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My goal is to centralize information about when the last user backup was completed.

On my network, I have backups run to these locations:


and so on.

My goal is to run a script that will check each of those folders and return information on the date of newest file in each folder appended to the name of the user.

The output would look something like this:


where 2-17-12-1457 represents date and time of newest file on \server\backup\user1

This script will be run on a Windows 2008 SBS machine, so whatever tools available to me there will be available. I run relatively basic batch files, but I'm open to whatever gets the job done.


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closed as off topic by casperOne Feb 20 '12 at 20:12

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Are you sure you want that date format? user1-12-02-17-1457 would make them sort in chronogical order by filename. –  mjolinor Feb 17 '12 at 19:02

2 Answers 2

Something like the below should do the trick. Replace the two instances of "lastwritetime" with "creationtime" if you're worried about the file creation date instead. Also would need to tweak the final .tostring() format in case I didn't glean exactly the format of the timestamp you're desiring.

$directories = get-childitem "\\server\backup" | where-object { $_.psiscontainer } 

foreach ($dir in $directories) { 
  get-childitem $dir | sort-object lastwritetime | select-object -last 1 | foreach-object { $dir.name + $_.lastwritetime.tostring("-MM-dd-yy-hhmm") }

This should output something like this:

My Received Files-11-14-11-0233
OneNote Notebooks-02-07-12-0306
SQL Server Management Studio-03-17-11-1056
Visual Studio 2005-03-17-11-1056
Visual Studio 2008-03-17-11-1048
Visual Studio 2010-03-22-11-0650

EDIT: Per comments.. Adding logging to a file (which itself is timestamped with current date), and using fullpath to ensure we don't rely on relative paths.

$directories = get-childitem "\\server\backup" | where-object { $_.psiscontainer } 
$outFile = "C:\recentfiles" + (get-date).toString("-MM-dd-yy") + ".txt"

foreach ($dir in $directories) { 
  get-childitem $dir.Fullname | sort-object lastwritetime | select-object -last 1 | foreach-object { $dir.name + $_.lastwritetime.tostring("-MM-dd-yy-hhmm") } | out-file $outFile -append
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this is awesome. One thing I'd like to do differently is the output of the data. My plan for this script is to run in nightly on the folders where my users back up so each morning, I can see the status of backups. Could we make the script do this? –  user1216920 Feb 18 '12 at 2:16
I don't follow, what are you looking to do differently? Output to file rather than to console? If that's all, it should be easy to redirect the output, or pipe to out-file -append –  Daniel Richnak Feb 19 '12 at 2:57
you do follow. I'd like to output to file. As I researched, out-file is exactly what I want. But honestly, this is the first time I've ever looked at powershell scripting and could use some guidance. –  user1216920 Feb 19 '12 at 13:22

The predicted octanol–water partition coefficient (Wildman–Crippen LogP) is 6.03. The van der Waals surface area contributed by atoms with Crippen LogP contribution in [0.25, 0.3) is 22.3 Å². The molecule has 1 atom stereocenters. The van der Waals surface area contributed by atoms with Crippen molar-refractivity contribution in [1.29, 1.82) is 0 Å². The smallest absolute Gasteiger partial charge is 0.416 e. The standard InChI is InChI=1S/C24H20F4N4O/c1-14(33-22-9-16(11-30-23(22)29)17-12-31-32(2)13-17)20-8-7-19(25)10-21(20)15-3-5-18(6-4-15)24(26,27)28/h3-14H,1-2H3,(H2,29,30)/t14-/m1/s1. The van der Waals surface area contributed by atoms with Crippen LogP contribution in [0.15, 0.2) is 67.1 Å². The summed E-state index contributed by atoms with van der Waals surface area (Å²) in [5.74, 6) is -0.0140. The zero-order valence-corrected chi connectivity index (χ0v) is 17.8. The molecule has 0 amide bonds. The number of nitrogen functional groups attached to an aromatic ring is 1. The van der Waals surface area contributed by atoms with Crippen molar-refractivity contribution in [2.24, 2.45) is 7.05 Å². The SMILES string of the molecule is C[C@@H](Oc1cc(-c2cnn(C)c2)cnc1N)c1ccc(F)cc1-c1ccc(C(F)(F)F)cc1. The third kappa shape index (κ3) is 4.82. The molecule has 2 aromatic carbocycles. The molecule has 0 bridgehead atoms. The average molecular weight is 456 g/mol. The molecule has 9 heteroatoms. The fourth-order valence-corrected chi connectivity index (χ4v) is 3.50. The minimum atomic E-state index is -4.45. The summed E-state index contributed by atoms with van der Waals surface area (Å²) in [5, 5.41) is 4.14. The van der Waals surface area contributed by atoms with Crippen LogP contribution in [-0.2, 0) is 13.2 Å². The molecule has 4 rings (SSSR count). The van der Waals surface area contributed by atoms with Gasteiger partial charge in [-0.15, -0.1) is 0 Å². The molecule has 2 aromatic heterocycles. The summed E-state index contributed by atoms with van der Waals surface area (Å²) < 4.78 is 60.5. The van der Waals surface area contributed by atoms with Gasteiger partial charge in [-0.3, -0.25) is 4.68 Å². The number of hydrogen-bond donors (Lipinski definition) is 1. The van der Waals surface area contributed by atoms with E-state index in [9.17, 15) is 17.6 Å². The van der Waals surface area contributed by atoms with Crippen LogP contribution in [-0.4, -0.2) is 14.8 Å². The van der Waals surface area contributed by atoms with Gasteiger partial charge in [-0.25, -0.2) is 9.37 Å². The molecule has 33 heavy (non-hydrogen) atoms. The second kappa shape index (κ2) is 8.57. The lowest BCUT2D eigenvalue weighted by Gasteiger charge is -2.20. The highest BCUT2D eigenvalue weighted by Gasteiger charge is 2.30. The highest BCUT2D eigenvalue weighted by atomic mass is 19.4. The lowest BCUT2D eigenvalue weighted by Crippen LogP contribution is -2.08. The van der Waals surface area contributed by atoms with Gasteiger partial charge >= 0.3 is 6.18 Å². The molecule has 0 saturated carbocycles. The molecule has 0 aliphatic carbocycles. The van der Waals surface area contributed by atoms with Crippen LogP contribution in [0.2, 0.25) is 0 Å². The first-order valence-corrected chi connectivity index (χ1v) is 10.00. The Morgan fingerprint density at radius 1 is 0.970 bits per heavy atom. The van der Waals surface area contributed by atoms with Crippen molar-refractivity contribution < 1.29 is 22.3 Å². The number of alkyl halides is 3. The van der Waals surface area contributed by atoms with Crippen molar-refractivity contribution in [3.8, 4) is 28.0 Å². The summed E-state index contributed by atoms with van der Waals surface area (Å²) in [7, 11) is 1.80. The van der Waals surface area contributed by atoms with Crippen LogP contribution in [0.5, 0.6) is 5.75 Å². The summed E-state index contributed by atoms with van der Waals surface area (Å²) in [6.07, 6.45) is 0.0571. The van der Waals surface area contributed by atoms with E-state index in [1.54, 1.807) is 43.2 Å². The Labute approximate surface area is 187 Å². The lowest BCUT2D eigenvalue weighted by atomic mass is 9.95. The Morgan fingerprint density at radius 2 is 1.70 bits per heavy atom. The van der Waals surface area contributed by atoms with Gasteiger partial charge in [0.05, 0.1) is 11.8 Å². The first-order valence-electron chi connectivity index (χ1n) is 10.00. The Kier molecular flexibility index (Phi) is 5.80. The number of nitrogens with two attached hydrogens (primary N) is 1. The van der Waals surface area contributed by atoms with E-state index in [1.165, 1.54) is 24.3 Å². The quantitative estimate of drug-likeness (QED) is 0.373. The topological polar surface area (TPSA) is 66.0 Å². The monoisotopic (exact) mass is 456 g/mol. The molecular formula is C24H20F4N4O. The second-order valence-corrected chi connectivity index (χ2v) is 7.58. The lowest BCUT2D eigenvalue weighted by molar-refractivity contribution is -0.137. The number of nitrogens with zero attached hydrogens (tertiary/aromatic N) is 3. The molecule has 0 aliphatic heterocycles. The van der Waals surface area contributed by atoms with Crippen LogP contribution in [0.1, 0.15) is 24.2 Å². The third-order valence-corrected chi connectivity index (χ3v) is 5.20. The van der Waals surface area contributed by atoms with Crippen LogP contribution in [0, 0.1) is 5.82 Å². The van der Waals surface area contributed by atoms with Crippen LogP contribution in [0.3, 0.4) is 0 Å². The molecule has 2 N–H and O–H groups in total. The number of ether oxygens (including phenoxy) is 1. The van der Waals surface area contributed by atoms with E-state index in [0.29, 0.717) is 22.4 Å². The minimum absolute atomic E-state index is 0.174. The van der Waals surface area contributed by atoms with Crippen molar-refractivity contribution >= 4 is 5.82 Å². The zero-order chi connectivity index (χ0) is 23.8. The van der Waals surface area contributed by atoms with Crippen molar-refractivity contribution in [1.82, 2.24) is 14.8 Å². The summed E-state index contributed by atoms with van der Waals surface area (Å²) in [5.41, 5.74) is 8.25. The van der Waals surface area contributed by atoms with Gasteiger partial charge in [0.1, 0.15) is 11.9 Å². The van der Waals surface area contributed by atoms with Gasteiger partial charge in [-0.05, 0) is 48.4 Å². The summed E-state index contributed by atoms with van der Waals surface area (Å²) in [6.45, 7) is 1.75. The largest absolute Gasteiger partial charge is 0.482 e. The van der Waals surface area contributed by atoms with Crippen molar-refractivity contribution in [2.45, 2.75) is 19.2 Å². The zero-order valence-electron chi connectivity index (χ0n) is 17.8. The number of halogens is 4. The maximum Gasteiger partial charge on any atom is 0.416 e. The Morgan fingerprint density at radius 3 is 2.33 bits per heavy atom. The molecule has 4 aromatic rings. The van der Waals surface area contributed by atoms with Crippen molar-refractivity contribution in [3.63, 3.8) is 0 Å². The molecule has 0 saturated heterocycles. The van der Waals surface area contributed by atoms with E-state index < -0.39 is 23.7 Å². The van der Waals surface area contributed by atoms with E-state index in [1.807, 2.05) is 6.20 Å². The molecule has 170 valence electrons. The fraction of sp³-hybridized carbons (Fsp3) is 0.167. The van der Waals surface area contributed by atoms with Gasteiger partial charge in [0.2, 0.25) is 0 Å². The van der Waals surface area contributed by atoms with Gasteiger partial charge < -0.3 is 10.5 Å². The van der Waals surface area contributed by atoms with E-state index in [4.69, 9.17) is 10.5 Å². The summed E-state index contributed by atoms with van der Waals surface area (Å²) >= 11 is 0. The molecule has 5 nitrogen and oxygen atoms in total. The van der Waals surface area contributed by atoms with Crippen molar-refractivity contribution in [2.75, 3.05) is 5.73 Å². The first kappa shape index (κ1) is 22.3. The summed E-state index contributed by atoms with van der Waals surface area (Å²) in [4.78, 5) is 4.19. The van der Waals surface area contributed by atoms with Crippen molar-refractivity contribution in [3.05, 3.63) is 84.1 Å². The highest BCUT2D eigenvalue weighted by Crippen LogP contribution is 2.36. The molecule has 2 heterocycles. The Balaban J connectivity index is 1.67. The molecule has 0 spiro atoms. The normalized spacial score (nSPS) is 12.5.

actually, if we could use the new-item cmdlet to create a file with the output of the script, that would be ideal. I'm going to try it, but again I'm a newbie with powershell –  user1216920 Feb 19 '12 at 13:53
in your code: $directories = get-childitem "\\server\backup" | where-object { $_.psiscontainer } this is greatin that this code will dynamically pick up an subfolder of \\server\backup - but the problem from my tests is that the PS1 file has to be located in \\server\backup or else the script doesn't work properly. Is there a way to edit this line so that you can store the PS1 file in a folder like c:\powershell and run the script against \\server\backup? Thanks –  user1216920 Feb 19 '12 at 15:36

Here's an example that searches all of the files recursively in the profile to find the most recently written one. It then parses that data info into a string which is concatenated to the initial folder's name.

$Folders = @(

$Folders | % {
    $Directory = [System.IO.DirectoryInfo]$_
    $AllFiles = Get-ChildItem $_ -Recurse
    $NewestDate = ($AllFiles | Sort-Object -property LastWriteTime -Descending)[0].LastWriteTime | Get-Date -Format "-M-d-yy-HHmm"
    $NewFileName = "$($Directory.Name)$NewestDate"

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this is also great. Is there a way to output the data to filenames instead of to the screen? –  user1216920 Feb 19 '12 at 14:46
I was able to combine both scripts and accomplish what I needed. I used @riknik 's lanaguage to dynamically pull the folder names from the destination directory. Then I used Geoff's script which (in my eyes) allowed me to create a new-file cmdlet. However, I have one problem - using riknik's script, the script only runs properly if the PS1 file is in the same folder as the folders it is testing. More precisely, if I set the containing folder to c:\apps, but the PS1 file is located in c:\powershell, the script will not run properly. But if I put the PS1 in c:\apps, it runs normally. –  user1216920 Feb 19 '12 at 15:28
Here is my current script: $Folders = get-childitem "c:\apps" | where-object { $_.psiscontainer } $Folders | % { $Directory = [System.IO.DirectoryInfo]$_ $AllFiles = Get-ChildItem $_ -Recurse $NewestDate = ($AllFiles | Sort-Object -property LastWriteTime -Descending)[0].LastWriteTime | Get-Date -Format "-M-d-yy-HHmm" $NewFileName = "$($Directory.Name)$NewestDate" new-item c:\status\$NewFileName -type file -force } –  user1216920 Feb 19 '12 at 15:32

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